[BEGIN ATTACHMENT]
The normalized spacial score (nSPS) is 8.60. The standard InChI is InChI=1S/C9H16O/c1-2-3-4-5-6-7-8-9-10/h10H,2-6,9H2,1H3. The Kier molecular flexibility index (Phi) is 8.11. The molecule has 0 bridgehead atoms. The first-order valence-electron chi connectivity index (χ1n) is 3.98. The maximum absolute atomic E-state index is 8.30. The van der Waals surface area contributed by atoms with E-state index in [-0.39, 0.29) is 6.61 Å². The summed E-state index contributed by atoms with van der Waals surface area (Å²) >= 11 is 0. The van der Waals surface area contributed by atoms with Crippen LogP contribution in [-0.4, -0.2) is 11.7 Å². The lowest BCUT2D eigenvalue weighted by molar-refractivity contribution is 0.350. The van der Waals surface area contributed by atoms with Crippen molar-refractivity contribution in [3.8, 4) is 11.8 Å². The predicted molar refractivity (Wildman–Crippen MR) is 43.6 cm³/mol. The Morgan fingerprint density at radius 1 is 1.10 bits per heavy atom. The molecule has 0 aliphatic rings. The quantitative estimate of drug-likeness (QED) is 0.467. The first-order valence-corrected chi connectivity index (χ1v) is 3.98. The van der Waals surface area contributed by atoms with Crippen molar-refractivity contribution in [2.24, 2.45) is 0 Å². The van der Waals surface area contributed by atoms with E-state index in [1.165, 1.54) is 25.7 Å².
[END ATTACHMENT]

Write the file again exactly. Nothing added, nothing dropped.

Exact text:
The normalized spacial score (nSPS) is 8.60. The standard InChI is InChI=1S/C9H16O/c1-2-3-4-5-6-7-8-9-10/h10H,2-6,9H2,1H3. The Kier molecular flexibility index (Phi) is 8.11. The molecule has 0 bridgehead atoms. The first-order valence-electron chi connectivity index (χ1n) is 3.98. The maximum absolute atomic E-state index is 8.30. The van der Waals surface area contributed by atoms with E-state index in [-0.39, 0.29) is 6.61 Å². The summed E-state index contributed by atoms with van der Waals surface area (Å²) >= 11 is 0. The van der Waals surface area contributed by atoms with Crippen LogP contribution in [-0.4, -0.2) is 11.7 Å². The lowest BCUT2D eigenvalue weighted by molar-refractivity contribution is 0.350. The van der Waals surface area contributed by atoms with Crippen molar-refractivity contribution in [3.8, 4) is 11.8 Å². The predicted molar refractivity (Wildman–Crippen MR) is 43.6 cm³/mol. The Morgan fingerprint density at radius 1 is 1.10 bits per heavy atom. The molecule has 0 aliphatic rings. The quantitative estimate of drug-likeness (QED) is 0.467. The first-order valence-corrected chi connectivity index (χ1v) is 3.98. The van der Waals surface area contributed by atoms with Crippen molar-refractivity contribution in [2.24, 2.45) is 0 Å². The van der Waals surface area contributed by atoms with E-state index in [1.165, 1.54) is 25.7 Å².